SANTA FE, N.M. (KRQE) – Legislators will be back at the Roundhouse in two weeks. One of the proposals they will be looking at would do away with the controversial teacher evaluation system and come up with a new one.
Students get report cards, teachers get evaluations. But the current system to rate how effectively they’re teaching has sparked debate since its start in the 2013 school year.
“The current evaluation system is demoralizing, it’s inaccurate. Teachers cry because they feel it’s unfair,” said Ellen Bernstein, President of Albuquerque Teachers Federation.
The evaluation takes into account teacher attendance, preparedness and, in most cases, half of it is based on students’ standardized test scores.
Opponents argue weighing scores so heavily doesn’t accurately reflect how well a teacher is doing. So, Sen. Howie Morales is sponsoring a bill to create a council including teachers, principals, and administrators to develop a new system.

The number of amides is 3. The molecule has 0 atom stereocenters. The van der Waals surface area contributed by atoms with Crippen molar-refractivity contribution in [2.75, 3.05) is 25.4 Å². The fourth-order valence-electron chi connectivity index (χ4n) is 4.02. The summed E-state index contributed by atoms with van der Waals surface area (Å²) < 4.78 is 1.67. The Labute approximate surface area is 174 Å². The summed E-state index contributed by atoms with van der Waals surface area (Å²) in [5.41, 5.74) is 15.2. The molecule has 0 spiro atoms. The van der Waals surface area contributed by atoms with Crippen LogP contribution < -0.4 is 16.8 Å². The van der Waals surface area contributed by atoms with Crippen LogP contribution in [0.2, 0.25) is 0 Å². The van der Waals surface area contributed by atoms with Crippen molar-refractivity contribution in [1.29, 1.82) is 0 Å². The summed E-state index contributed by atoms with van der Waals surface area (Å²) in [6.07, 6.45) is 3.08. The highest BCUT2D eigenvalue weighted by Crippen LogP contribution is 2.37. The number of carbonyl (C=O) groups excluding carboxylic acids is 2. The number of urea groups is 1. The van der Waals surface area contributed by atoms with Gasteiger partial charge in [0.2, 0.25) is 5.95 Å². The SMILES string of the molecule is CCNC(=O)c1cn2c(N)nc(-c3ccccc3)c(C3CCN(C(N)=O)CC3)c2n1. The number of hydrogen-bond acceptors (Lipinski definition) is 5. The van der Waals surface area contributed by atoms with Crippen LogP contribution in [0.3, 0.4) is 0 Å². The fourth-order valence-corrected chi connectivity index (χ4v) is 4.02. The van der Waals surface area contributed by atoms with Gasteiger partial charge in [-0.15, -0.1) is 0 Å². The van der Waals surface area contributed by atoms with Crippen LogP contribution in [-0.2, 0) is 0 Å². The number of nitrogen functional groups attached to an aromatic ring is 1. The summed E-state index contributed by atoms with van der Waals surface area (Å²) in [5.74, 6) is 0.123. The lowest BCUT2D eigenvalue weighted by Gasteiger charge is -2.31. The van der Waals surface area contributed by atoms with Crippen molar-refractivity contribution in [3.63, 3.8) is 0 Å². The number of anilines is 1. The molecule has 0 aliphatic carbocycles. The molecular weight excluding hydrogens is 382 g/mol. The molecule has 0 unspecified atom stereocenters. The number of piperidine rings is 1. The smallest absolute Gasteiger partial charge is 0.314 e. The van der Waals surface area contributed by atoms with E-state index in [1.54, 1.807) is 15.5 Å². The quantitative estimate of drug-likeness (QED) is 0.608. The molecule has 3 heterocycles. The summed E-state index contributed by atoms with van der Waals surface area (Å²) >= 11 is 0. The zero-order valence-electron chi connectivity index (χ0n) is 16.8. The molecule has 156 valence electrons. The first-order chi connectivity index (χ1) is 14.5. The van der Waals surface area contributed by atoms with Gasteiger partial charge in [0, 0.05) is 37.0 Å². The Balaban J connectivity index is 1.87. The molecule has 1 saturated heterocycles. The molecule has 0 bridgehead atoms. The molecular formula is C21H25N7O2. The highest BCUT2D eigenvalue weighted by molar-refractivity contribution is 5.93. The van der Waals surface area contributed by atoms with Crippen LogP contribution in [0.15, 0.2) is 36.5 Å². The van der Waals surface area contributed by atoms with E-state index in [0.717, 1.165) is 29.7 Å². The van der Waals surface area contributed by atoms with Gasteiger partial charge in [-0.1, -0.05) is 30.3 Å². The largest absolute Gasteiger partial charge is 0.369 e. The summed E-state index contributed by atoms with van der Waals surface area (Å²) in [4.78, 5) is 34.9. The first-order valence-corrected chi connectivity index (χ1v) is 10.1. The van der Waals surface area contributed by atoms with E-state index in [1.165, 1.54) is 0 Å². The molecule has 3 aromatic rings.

“To try and make sure that we can have a more balanced approach to evaluating teachers,” said Sen. Morales.
His bill actually passed the Senate and the House in 2013, but Gov. Susana Martinez vetoed it.
On Thursday, the Governor’s Office told KRQE News 13 the state evaluates teachers based on performance, just like every other profession, and doing so means recognizing the best teachers and getting help for those who are struggling.
The state’s Public Education Department agrees there’s no need to start over.
“Let’s make modifications. Let’s continue to listen to educators as we have since the beginning, but let’s continue to build momentum on the systems that have been built,” said Christopher Ruszkowski, PED Deputy Secretary.
The Albuquerque Teachers Union is suing PED. Until the case is resolved, a temporary injunction protects teachers from being penalized based on evaluations.